Why Ride?

The benefits of riding for those with disabilities have been recognized for over 3,000 years, and were first recorded by Hippocrates (c. 460 – 377 B.C.).  The concept of riding as therapy to improve the lives of people with disabilities developed in the early 1900’s in England, Germany and Scandinavia, but was brought to the world’s attention at the 1952 Helsinki Olympics, when Danish rider Liz Hartel, crippled by polio and confined to a wheelchair when not on the back of a horse, won the silver medal for dressage.

Today, therapeutic riding and other safe, purposeful and supervised interaction with horses are medically recognized to benefit children and adults with almost any cognitive, physical and/or emotional disability.

Physical Benefits include:

  • Increased pelvic and spine mobility
  • Improved balance
  • Improved coordination
  • Improved strength
  • Increased postural control
  • Increased physical stamina
  • Increased range of motion in joints and limbs

Cognitive Benefits include:

  • Improved communication skills
  • Improved verbalization
  • Increased attention span
  • Improved education

Emotional Benefits include:

  • Improved confidence and self-esteem
  • Sense of accomplishment
  • Increased social interaction

“Horses lend us the wings we lack”
Author unknown

Why the Horse?

The connection between the horse and rider is a magical bond, inspiring mutual trust and shared responsibility with the common goal of empowerment. Every year, CARD’s therapeutic riding programs improve the lives of more than 300 children and adults with disabilities by helping them develop greater physical, cognitive, psychological, and social skills. CARD brings horses and people with disabilities together in positive, life-changing ways.

The average horse walks at a rate of approximately 100 steps per minute. Just 5 minutes on a walking horse represents 500 neuro motor inputs to the patient.  In a typical therapy session, 15 to 25 minutes of equine movement may be incorporated by the treating therapist-which represents 1500 to 2500 neuromotor inputs to the patient.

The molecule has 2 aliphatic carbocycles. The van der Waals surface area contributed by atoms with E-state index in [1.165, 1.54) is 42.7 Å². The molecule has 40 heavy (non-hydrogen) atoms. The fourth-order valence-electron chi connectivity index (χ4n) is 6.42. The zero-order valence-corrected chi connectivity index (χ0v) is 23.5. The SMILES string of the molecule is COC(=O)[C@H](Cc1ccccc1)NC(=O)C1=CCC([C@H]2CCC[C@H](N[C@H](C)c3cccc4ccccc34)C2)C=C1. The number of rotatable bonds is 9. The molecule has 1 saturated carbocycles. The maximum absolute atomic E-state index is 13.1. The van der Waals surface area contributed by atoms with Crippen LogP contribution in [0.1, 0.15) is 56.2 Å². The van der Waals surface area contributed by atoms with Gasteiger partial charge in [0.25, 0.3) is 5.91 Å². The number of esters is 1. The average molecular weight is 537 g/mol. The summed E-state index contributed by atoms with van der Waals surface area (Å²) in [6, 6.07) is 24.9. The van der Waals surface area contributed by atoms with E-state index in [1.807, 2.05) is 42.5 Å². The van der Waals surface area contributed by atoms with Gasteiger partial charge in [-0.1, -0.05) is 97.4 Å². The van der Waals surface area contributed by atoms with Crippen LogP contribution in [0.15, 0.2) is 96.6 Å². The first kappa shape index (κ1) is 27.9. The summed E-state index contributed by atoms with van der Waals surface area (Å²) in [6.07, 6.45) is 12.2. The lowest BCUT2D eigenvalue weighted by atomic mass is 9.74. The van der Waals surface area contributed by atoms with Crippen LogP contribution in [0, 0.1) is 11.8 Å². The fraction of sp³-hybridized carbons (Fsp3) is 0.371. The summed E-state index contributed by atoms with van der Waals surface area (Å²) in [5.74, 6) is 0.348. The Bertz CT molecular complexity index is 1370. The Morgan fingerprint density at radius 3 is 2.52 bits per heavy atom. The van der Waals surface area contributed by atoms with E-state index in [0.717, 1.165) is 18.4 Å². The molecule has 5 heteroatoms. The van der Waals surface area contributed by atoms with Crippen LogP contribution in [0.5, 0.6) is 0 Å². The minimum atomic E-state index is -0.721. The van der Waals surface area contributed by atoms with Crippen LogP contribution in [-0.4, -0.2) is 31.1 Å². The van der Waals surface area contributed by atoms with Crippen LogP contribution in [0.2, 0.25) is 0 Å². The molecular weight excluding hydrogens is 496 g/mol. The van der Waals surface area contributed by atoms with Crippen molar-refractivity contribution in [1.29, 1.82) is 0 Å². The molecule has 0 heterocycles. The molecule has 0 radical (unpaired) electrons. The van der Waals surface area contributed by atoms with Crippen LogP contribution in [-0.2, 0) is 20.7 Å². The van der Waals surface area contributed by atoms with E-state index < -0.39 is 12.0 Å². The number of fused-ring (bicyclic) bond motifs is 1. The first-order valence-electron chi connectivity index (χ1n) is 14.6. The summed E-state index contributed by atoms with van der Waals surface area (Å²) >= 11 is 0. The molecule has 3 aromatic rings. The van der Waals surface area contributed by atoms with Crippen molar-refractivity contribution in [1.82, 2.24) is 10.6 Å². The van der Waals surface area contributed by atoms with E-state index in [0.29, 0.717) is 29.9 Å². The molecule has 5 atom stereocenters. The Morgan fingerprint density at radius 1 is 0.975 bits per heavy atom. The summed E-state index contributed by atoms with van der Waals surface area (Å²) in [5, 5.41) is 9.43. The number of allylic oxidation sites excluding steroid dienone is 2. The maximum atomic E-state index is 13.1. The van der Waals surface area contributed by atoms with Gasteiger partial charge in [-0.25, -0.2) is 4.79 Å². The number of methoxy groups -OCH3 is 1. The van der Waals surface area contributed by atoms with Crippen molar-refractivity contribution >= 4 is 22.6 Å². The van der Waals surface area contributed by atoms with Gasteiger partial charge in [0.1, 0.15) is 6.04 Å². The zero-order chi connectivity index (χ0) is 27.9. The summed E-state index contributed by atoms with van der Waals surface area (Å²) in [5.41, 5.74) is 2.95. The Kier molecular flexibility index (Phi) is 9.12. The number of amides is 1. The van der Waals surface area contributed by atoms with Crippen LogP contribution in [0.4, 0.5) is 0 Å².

Incorporating equine therapy into an occupational therapy, physical therapy or speech language pathology session can serve as a powerful tool for the facilitation of the key neuromotor systems that support function.  Skillfully applied equine movement, under the direction of a therapist, can offer the patient the opportunity for complex motor learning.  Hippotherapy is combined with other standard therapy tools/strategies in an intervention plan designed to address the treatment needs of the client.

The horse provides sensory input through movement, enhancing sensory processing and increasing neurological and musculoskeletal function. CARD’s programs help address neurological, muscular, and skeletal dysfunction at the deepest and most fundamental level. The motion of the horse’s walk is similar to the human gait, and the swinging, repetitive motion improves balance, coordination, strength, and muscle tone while mobilizing the joints.

It is not uncommon for a non-communicative child or adult to verbally communicate spontaneously with a horse. The horse provides a focus for learning with immediate feedback, resulting in diminished levels of anxiety and hyperactivity and improved self-esteem, cognitive, perceptual, and sensory-motor skills.

Riding a horse allows a child or adult with disabilities to master a sport that few, if any, of their able-bodied peers have experienced. Riders learn that their abilities are greater than they imagined. They experience the joy of success and a mastery of skill through the accomplishment of learning concepts, accomplishing tasks, improved focus, and by striving for, and achieving, progressive goals.

The life experience of children and adults with disabilities can be one of limits. On the back of a horse, a disabled person sees the world differently. Riding gives children and adults with disabilities a chance to see expanded horizons. And, because a slight movement of the hands can turn or stop a horse, it gives them a sense of accomplishment, freedom, and control – all of which have an extremely positive effect on self-esteem, self-image, and self-confidence.

Riders who participate in CARD’s therapeutic riding programs belong to a unique and special community. They spend time each week with other riders, instructors and volunteers who have similar interests. Each rider works as part of a team that includes two side walkers and a leader, exhibiting purposeful, goal-oriented behaviour. Achievements are celebrated and recognized. CARD fosters a sense of solidarity and allows riders to experience something “outside” of themselves as they become an integral something bigger and more important.

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